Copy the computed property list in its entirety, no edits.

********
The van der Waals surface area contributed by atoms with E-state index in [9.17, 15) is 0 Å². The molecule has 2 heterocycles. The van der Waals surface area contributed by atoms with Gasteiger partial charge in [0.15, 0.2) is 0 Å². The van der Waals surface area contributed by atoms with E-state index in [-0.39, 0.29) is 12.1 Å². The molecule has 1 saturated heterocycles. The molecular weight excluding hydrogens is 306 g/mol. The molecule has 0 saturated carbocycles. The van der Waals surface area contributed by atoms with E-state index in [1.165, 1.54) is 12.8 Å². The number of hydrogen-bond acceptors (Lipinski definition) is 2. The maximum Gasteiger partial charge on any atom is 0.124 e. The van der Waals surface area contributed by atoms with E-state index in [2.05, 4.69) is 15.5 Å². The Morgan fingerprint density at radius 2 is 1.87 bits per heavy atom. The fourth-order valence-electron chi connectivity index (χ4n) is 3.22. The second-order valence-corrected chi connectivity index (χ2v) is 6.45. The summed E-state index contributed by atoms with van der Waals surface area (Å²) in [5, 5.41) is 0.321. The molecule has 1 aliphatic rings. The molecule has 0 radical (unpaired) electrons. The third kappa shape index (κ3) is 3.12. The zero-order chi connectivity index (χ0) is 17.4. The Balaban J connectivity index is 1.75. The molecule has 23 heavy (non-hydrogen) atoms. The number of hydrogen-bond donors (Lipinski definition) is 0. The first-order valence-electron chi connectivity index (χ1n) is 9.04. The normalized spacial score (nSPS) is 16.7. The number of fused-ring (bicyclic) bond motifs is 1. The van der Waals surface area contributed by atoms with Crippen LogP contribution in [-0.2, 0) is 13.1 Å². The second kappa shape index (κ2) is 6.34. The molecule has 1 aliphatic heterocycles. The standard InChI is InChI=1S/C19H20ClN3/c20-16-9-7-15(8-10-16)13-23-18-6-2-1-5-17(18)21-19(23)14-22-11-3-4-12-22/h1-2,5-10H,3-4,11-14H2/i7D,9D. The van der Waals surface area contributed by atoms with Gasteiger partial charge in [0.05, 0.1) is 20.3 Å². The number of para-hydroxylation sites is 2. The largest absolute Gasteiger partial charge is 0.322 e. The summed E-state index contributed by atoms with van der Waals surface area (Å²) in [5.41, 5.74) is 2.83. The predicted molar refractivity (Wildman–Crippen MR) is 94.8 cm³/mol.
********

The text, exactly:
The van der Waals surface area contributed by atoms with E-state index in [9.17, 15) is 0 Å². The molecule has 2 heterocycles. The van der Waals surface area contributed by atoms with Gasteiger partial charge in [0.15, 0.2) is 0 Å². The van der Waals surface area contributed by atoms with E-state index in [-0.39, 0.29) is 12.1 Å². The molecule has 1 saturated heterocycles. The molecular weight excluding hydrogens is 306 g/mol. The molecule has 0 saturated carbocycles. The van der Waals surface area contributed by atoms with E-state index in [1.165, 1.54) is 12.8 Å². The number of hydrogen-bond acceptors (Lipinski definition) is 2. The maximum Gasteiger partial charge on any atom is 0.124 e. The van der Waals surface area contributed by atoms with E-state index in [2.05, 4.69) is 15.5 Å². The Morgan fingerprint density at radius 2 is 1.87 bits per heavy atom. The fourth-order valence-electron chi connectivity index (χ4n) is 3.22. The second-order valence-corrected chi connectivity index (χ2v) is 6.45. The summed E-state index contributed by atoms with van der Waals surface area (Å²) in [5, 5.41) is 0.321. The molecule has 1 aliphatic rings. The molecule has 0 radical (unpaired) electrons. The third kappa shape index (κ3) is 3.12. The zero-order chi connectivity index (χ0) is 17.4. The Balaban J connectivity index is 1.75. The molecule has 23 heavy (non-hydrogen) atoms. The number of hydrogen-bond donors (Lipinski definition) is 0. The first-order valence-electron chi connectivity index (χ1n) is 9.04. The normalized spacial score (nSPS) is 16.7. The number of fused-ring (bicyclic) bond motifs is 1. The van der Waals surface area contributed by atoms with Crippen LogP contribution in [-0.2, 0) is 13.1 Å². The second kappa shape index (κ2) is 6.34. The molecule has 1 aliphatic heterocycles. The standard InChI is InChI=1S/C19H20ClN3/c20-16-9-7-15(8-10-16)13-23-18-6-2-1-5-17(18)21-19(23)14-22-11-3-4-12-22/h1-2,5-10H,3-4,11-14H2/i7D,9D. The van der Waals surface area contributed by atoms with Gasteiger partial charge in [0.05, 0.1) is 20.3 Å². The number of para-hydroxylation sites is 2. The largest absolute Gasteiger partial charge is 0.322 e. The summed E-state index contributed by atoms with van der Waals surface area (Å²) in [5.41, 5.74) is 2.83. The predicted molar refractivity (Wildman–Crippen MR) is 94.8 cm³/mol.